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Iterative point matching for registration of freeform curves and surfaces
, 1994
"... A heuristic method has been developed for registering two sets of 3D curves obtained by using an edgebased stereo system, or two dense 3D maps obtained by using a correlationbased stereo system. Geometric matching in general is a difficult unsolved problem in computer vision. Fortunately, in ma ..."
Abstract

Cited by 486 (6 self)
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A heuristic method has been developed for registering two sets of 3D curves obtained by using an edgebased stereo system, or two dense 3D maps obtained by using a correlationbased stereo system. Geometric matching in general is a difficult unsolved problem in computer vision. Fortunately, in many practical applications, some a priori knowledge exists which considerably simplifies the problem. In visual navigation, for example, the motion between successive positions is usually approximately known. From this initial estimate, our algorithm computes observer motion with very good precision, which is required for environment modeling (e.g., building a Digital Elevation Map). Objects are represented by a set of 3D points, which are considered as the samples of a surface. No constraint is imposed on the form of the objects. The proposed algorithm is based on iteratively matching points in one set to the closest points in the other. A statistical method based on the distance distribution is used to deal with outliers, occlusion, appearance and disappearance, which allows us to do subsetsubset matching. A leastsquares technique is used to estimate 3D motion from the point correspondences, which reduces the average distance between points in the two sets. Both synthetic and real data have been used to test the algorithm, and the results show that it is efficient and robust, and yields an accurate motion estimate.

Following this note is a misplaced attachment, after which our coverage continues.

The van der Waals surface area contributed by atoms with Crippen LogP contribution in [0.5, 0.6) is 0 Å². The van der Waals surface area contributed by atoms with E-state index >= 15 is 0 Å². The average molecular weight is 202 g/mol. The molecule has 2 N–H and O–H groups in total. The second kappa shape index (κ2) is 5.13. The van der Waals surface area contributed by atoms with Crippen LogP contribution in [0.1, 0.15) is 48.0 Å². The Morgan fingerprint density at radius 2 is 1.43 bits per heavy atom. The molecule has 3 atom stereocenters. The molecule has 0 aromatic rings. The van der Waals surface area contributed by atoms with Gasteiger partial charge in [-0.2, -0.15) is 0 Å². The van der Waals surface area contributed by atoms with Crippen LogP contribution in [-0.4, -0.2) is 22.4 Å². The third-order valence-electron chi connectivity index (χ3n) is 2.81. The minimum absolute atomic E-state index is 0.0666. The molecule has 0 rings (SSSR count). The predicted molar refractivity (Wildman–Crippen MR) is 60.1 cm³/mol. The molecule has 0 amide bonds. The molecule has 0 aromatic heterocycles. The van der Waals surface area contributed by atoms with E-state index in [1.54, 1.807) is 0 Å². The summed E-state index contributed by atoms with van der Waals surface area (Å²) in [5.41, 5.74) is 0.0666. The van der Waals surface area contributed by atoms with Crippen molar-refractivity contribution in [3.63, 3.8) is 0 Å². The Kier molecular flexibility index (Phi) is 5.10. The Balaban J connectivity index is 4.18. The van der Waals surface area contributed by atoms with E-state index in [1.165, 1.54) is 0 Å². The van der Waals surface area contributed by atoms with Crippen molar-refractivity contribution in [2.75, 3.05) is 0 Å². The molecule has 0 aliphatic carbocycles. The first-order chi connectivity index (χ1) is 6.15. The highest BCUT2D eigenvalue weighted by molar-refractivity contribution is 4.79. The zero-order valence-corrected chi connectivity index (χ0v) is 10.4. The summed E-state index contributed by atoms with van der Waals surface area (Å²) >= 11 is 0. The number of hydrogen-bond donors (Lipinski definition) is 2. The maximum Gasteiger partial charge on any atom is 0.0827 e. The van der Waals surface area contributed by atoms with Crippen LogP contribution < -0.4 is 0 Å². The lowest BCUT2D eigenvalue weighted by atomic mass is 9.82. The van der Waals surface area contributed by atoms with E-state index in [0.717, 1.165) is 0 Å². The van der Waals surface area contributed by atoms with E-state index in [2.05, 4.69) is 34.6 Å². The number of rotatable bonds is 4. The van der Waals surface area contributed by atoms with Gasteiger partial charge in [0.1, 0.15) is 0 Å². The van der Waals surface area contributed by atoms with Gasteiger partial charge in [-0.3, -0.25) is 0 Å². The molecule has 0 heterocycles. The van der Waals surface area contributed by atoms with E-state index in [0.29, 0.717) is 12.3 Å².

A Multibody Factorization Method for Motion Analysis
, 1995
"... The structurefrommotion problem has been extensively studied in the field of computer vision. Yet, the bulk of the existing work assumes that the scene contains only a single moving object. The more realistic case where an unknown number of objects move in the scene has received little attention, ..."
Abstract

Cited by 143 (2 self)
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The structurefrommotion problem has been extensively studied in the field of computer vision. Yet, the bulk of the existing work assumes that the scene contains only a single moving object. The more realistic case where an unknown number of objects move in the scene has received little attention, especially for its theoretical treatment. In this paper we present a new method for separating and recovering the motion and shape of multiple independently moving objects in a sequence of images. The method does not require prior knowledge of the number of objects, nor is dependent on any grouping of features into an object at the image level. For this purpose, we introduce a mathematical construct of object shapes, called the shape interaction matrix, which is invariant to both the object motions and the selection of coordinate systems. This invariant structure is computable solely from the observed trajectories of image features without grouping them into individual objects. Once the matr...